Monday, 30th October 2017

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Cigarette price hike to cover tax

A section of the tobacco industry pegged the price hike as much as 10% to cover the hit

By Sambit Saha in Calcutta
  • Published 4.02.20, 1:46 AM
  • Updated 4.02.20, 1:46 AM
  • 2 mins read
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Tobacco Institute of India slammed the tax proposal saying the increase in NCCD and the resulting escalation in cigarette taxation leading to higher tax arbitrage will serve as a huge incentive to illegal cigarette trade operators, who target India as a preferred destination for smuggled cigarettes. (Shutterstock)

Market leader ITC may be forced to make a double-digit hike in cigarette prices to tackle the tax whammy dealt by the Union Budget on Saturday.

Brokerages and industry sources differed on the extent of the hike but concurred that the company would have to pass on the tax burden to the end consumers by raising prices. Given that ITC sells three out of every fourth cigarette legally sold in India, Godfrey Phillips and VST Industries are likely to follow suit.

Writing in a research note, Abneesh Roy, executive vice-president of Edelweiss Securities, said there would be an 11 per cent hike in the incidence of tax. “Negative for ITC and other cigarette companies such as VST, Godfrey Philips as an 11 per cent tax rise would mean a 7 per cent price hike, which would impact cigarette volumes by 3-4 per cent year-on-year,” Roy wrote.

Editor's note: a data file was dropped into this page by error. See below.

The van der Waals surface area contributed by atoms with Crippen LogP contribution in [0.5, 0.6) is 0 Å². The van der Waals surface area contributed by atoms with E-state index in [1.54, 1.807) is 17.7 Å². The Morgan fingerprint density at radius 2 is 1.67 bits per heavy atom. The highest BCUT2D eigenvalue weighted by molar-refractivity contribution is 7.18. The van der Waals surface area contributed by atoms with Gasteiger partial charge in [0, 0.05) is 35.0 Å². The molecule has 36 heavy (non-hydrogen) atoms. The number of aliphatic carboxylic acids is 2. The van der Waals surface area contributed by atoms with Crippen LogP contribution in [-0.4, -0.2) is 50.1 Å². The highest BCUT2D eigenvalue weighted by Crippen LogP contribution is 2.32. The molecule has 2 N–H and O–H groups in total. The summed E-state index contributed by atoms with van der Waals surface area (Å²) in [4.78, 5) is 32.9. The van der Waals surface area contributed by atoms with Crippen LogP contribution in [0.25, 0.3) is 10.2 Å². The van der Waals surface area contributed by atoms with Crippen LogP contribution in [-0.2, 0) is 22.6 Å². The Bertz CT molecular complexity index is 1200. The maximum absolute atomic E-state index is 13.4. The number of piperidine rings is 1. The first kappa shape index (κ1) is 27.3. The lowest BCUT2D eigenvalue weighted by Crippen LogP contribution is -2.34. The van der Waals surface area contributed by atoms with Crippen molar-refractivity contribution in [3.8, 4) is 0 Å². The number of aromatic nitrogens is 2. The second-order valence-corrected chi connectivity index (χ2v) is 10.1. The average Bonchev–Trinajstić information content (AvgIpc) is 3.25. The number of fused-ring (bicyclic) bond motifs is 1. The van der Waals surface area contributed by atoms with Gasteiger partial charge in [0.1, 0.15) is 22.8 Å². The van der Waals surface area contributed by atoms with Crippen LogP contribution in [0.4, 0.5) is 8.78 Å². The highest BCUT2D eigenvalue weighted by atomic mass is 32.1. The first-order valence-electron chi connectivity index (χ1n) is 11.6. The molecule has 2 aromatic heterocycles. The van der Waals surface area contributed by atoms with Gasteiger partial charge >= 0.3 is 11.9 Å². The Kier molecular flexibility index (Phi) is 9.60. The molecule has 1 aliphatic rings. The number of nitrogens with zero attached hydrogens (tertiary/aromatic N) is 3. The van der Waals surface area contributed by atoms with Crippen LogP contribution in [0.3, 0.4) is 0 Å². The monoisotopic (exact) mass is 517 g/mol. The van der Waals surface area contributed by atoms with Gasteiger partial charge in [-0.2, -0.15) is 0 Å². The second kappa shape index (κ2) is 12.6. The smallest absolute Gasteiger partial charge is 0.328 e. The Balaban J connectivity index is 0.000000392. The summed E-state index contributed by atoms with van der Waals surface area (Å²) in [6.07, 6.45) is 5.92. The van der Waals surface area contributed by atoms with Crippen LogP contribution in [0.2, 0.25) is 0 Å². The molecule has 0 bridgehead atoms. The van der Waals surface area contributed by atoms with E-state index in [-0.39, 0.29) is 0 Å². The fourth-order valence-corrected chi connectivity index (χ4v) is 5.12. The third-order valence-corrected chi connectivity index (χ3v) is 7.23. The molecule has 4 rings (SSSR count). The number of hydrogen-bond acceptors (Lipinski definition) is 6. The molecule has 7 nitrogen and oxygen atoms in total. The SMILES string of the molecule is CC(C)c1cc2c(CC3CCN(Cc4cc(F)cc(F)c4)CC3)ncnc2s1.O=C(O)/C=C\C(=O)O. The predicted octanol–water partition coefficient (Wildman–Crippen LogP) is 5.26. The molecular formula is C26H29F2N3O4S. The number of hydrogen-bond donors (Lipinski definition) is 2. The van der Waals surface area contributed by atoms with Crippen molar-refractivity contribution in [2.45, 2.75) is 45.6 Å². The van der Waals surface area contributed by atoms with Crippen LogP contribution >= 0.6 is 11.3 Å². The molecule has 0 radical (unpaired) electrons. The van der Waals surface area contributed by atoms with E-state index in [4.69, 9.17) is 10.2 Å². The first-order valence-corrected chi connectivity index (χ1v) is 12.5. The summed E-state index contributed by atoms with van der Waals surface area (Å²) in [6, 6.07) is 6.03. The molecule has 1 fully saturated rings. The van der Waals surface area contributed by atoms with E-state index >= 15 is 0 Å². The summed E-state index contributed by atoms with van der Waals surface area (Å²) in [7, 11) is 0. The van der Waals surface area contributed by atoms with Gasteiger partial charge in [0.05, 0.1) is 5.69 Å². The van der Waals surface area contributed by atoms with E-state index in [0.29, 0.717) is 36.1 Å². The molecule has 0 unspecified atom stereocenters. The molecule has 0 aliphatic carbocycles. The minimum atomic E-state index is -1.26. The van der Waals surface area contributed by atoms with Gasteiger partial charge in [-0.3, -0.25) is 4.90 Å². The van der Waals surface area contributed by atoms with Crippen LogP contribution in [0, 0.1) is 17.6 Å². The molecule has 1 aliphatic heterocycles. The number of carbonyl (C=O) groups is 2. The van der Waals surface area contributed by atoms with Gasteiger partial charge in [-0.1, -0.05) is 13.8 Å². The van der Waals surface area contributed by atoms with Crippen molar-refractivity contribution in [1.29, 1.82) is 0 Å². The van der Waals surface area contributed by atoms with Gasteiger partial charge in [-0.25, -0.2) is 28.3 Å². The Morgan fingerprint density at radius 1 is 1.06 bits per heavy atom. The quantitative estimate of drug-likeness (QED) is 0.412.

A section of the industry, however, pegged the price hike as much as 10 per cent to cover the hit. The increase in tax came in the form of a rise in the National Calamity Contingent Duty (NCCD), which is a form of excise duty imposed on specified goods at rates specified in the seventh schedule to the Finance Act, 2001.

The cigarette industry had hoped that the government would only tinker with the tax by way of the GST after the introduction of the duty in July 2017. Industry observers said the cigarette industry has to monitor both the GST and the budget for taxation. While almost all cess and surcharge were subsumed in the GST, NCCD continues.

The Tobacco Institute of India slammed the tax proposal saying the increase in NCCD and the resulting escalation in cigarette taxation leading to higher tax arbitrage will serve as a huge incentive to illegal cigarette trade operators, who target India as a preferred destination for smuggled cigarettes.

Stock slumps

The ITC stock crashed from the high of Rs 238.20 before finance minister Nirmala Sitharaman spelt out the tax proposal for 2020-21 on Saturday to close at Rs 207.70 on Monday, the 52-week low for the scrip.

Most of the brokerages have either put the stock on ‘hold’ and some recommended ‘sale’ for its clients. The company is no longer among the top 10 listed companies in terms of market capitalisation.

At Rs 4,006.39 crore, cigarettes contributed 79.3 per cent to the profit before tax (Rs 5,049.25 crore) of ITC in the third quarter.